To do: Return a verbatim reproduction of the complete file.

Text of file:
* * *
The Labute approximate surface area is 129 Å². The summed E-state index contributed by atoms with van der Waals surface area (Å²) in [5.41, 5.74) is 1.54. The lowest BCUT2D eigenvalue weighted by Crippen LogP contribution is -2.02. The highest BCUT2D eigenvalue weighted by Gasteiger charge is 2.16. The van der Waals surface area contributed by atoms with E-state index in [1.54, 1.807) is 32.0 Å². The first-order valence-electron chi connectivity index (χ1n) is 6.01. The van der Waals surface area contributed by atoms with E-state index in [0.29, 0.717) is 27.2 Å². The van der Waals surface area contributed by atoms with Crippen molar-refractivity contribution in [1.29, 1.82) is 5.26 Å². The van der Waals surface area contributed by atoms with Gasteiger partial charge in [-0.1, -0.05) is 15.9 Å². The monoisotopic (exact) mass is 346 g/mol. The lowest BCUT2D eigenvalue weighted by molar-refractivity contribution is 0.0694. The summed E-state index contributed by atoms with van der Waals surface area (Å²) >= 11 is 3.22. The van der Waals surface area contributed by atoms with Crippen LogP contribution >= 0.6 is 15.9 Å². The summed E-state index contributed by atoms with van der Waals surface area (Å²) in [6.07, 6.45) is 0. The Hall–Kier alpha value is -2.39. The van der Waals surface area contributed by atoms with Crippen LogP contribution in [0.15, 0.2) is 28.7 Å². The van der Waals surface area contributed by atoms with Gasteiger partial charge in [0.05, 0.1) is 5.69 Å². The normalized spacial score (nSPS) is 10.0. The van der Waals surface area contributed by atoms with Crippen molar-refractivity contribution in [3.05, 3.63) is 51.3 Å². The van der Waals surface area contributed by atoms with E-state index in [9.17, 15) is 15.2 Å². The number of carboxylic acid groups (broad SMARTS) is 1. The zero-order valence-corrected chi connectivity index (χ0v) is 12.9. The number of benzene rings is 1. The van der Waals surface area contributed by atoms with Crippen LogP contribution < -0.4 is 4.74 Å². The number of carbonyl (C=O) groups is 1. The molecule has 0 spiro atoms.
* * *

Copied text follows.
The Labute approximate surface area is 129 Å². The summed E-state index contributed by atoms with van der Waals surface area (Å²) in [5.41, 5.74) is 1.54. The lowest BCUT2D eigenvalue weighted by Crippen LogP contribution is -2.02. The highest BCUT2D eigenvalue weighted by Gasteiger charge is 2.16. The van der Waals surface area contributed by atoms with E-state index in [1.54, 1.807) is 32.0 Å². The first-order valence-electron chi connectivity index (χ1n) is 6.01. The van der Waals surface area contributed by atoms with E-state index in [0.29, 0.717) is 27.2 Å². The van der Waals surface area contributed by atoms with Crippen molar-refractivity contribution in [1.29, 1.82) is 5.26 Å². The van der Waals surface area contributed by atoms with Gasteiger partial charge in [-0.1, -0.05) is 15.9 Å². The monoisotopic (exact) mass is 346 g/mol. The lowest BCUT2D eigenvalue weighted by molar-refractivity contribution is 0.0694. The summed E-state index contributed by atoms with van der Waals surface area (Å²) >= 11 is 3.22. The van der Waals surface area contributed by atoms with Crippen LogP contribution >= 0.6 is 15.9 Å². The summed E-state index contributed by atoms with van der Waals surface area (Å²) in [6.07, 6.45) is 0. The Hall–Kier alpha value is -2.39. The van der Waals surface area contributed by atoms with Crippen LogP contribution in [0.15, 0.2) is 28.7 Å². The van der Waals surface area contributed by atoms with Gasteiger partial charge in [0.05, 0.1) is 5.69 Å². The normalized spacial score (nSPS) is 10.0. The van der Waals surface area contributed by atoms with Crippen molar-refractivity contribution in [3.05, 3.63) is 51.3 Å². The van der Waals surface area contributed by atoms with E-state index in [9.17, 15) is 15.2 Å². The number of carboxylic acid groups (broad SMARTS) is 1. The zero-order valence-corrected chi connectivity index (χ0v) is 12.9. The number of benzene rings is 1. The van der Waals surface area contributed by atoms with Crippen LogP contribution < -0.4 is 4.74 Å². The number of carbonyl (C=O) groups is 1. The molecule has 0 spiro atoms.